Scientists remember the years between 2014 and 2017 as a particularly bad time for coral reefs. Elevated temperatures fueled by an El Niño climate pattern harmed about three-quarters of the world’s reefs in both hemispheres, forcing corals to release their life-sustaining zooxanthellae and turning them ghostly white in a process known as coral bleaching. About 30% of the world’s corals died as a result of this bleaching. Others have yet to fully recover.

And now, at a time when global temperatures are higher than ever since the industrial era began due to human-driven climate change, forecasters predict another El Niño will kick off later this year. If they are correct, this El Niño could further escalate global temperatures, causing significant damage to both terrestrial and marine ecosystems, including the world’s coral reefs, most of which are already struggling to cope with environmental stressors such as pollution, overfishing and warming water.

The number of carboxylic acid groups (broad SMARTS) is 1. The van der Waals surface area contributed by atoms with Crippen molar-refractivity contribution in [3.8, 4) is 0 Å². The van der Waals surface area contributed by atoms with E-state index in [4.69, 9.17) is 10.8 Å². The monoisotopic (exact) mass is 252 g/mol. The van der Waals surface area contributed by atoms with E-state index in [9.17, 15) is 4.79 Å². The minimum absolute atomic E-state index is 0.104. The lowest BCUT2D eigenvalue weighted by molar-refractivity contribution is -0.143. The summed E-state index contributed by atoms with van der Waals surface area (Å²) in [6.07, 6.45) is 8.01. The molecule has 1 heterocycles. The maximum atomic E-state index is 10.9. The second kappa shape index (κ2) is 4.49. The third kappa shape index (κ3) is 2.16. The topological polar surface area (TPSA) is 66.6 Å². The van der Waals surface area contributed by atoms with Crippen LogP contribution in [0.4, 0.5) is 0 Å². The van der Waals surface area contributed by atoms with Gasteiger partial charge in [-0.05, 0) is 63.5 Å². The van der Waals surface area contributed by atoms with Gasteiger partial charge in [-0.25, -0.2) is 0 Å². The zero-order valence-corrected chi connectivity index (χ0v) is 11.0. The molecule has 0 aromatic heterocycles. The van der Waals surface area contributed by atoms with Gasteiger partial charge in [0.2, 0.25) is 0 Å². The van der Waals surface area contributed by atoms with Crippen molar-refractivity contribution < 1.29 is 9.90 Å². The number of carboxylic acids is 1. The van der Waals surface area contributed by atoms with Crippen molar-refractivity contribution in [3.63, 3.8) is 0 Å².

So, what’s the likelihood of this happening?

For the past two and a half years, the world has been experiencing the opposite of an El Niño: a La Niña climate pattern, a condition that generally brings cooler sea and atmospheric temperatures.

But according to the U.S. National Oceanic and Atmospheric Administration (NOAA), the climate is expected to transition to a neutral state by May 2023, and then possibly move into an El Niño phase, a period characterized by warmer sea conditions. The shift between La Niña and El Niño is part of a naturally occurring process known as the El Niño Southern Oscillation (ENSO), but this pattern is unfurling in a world destabilized by climate change […]

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